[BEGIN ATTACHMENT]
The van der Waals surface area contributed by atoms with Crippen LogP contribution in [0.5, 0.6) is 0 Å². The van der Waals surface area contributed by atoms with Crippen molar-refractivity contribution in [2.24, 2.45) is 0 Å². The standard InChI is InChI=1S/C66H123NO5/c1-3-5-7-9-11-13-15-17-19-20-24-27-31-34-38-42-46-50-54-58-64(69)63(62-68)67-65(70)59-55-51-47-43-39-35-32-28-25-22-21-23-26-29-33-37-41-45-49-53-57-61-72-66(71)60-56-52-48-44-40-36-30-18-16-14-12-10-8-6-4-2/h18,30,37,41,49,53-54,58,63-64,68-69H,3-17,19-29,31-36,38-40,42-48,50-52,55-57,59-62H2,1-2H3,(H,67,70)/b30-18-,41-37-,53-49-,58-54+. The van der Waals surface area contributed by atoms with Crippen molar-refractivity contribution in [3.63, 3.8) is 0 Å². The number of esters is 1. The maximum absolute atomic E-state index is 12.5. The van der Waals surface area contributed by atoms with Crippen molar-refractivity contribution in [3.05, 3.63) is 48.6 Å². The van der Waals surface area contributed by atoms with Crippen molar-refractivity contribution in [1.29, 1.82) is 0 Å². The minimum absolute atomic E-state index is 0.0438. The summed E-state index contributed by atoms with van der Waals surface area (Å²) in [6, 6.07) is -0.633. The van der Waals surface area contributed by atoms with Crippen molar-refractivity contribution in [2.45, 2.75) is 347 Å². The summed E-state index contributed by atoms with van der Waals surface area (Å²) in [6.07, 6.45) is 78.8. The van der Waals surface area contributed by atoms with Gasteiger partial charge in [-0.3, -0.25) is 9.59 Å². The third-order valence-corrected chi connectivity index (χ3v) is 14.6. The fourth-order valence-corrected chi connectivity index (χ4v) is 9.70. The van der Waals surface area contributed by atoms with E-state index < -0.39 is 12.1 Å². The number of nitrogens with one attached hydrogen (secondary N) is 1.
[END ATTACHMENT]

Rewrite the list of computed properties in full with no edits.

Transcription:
The van der Waals surface area contributed by atoms with Crippen LogP contribution in [0.5, 0.6) is 0 Å². The van der Waals surface area contributed by atoms with Crippen molar-refractivity contribution in [2.24, 2.45) is 0 Å². The standard InChI is InChI=1S/C66H123NO5/c1-3-5-7-9-11-13-15-17-19-20-24-27-31-34-38-42-46-50-54-58-64(69)63(62-68)67-65(70)59-55-51-47-43-39-35-32-28-25-22-21-23-26-29-33-37-41-45-49-53-57-61-72-66(71)60-56-52-48-44-40-36-30-18-16-14-12-10-8-6-4-2/h18,30,37,41,49,53-54,58,63-64,68-69H,3-17,19-29,31-36,38-40,42-48,50-52,55-57,59-62H2,1-2H3,(H,67,70)/b30-18-,41-37-,53-49-,58-54+. The van der Waals surface area contributed by atoms with Crippen molar-refractivity contribution in [3.63, 3.8) is 0 Å². The number of esters is 1. The maximum absolute atomic E-state index is 12.5. The van der Waals surface area contributed by atoms with Crippen molar-refractivity contribution in [3.05, 3.63) is 48.6 Å². The van der Waals surface area contributed by atoms with Crippen molar-refractivity contribution in [1.29, 1.82) is 0 Å². The minimum absolute atomic E-state index is 0.0438. The summed E-state index contributed by atoms with van der Waals surface area (Å²) in [6, 6.07) is -0.633. The van der Waals surface area contributed by atoms with Crippen molar-refractivity contribution in [2.45, 2.75) is 347 Å². The summed E-state index contributed by atoms with van der Waals surface area (Å²) in [6.07, 6.45) is 78.8. The van der Waals surface area contributed by atoms with Gasteiger partial charge in [-0.3, -0.25) is 9.59 Å². The third-order valence-corrected chi connectivity index (χ3v) is 14.6. The fourth-order valence-corrected chi connectivity index (χ4v) is 9.70. The van der Waals surface area contributed by atoms with E-state index < -0.39 is 12.1 Å². The number of nitrogens with one attached hydrogen (secondary N) is 1.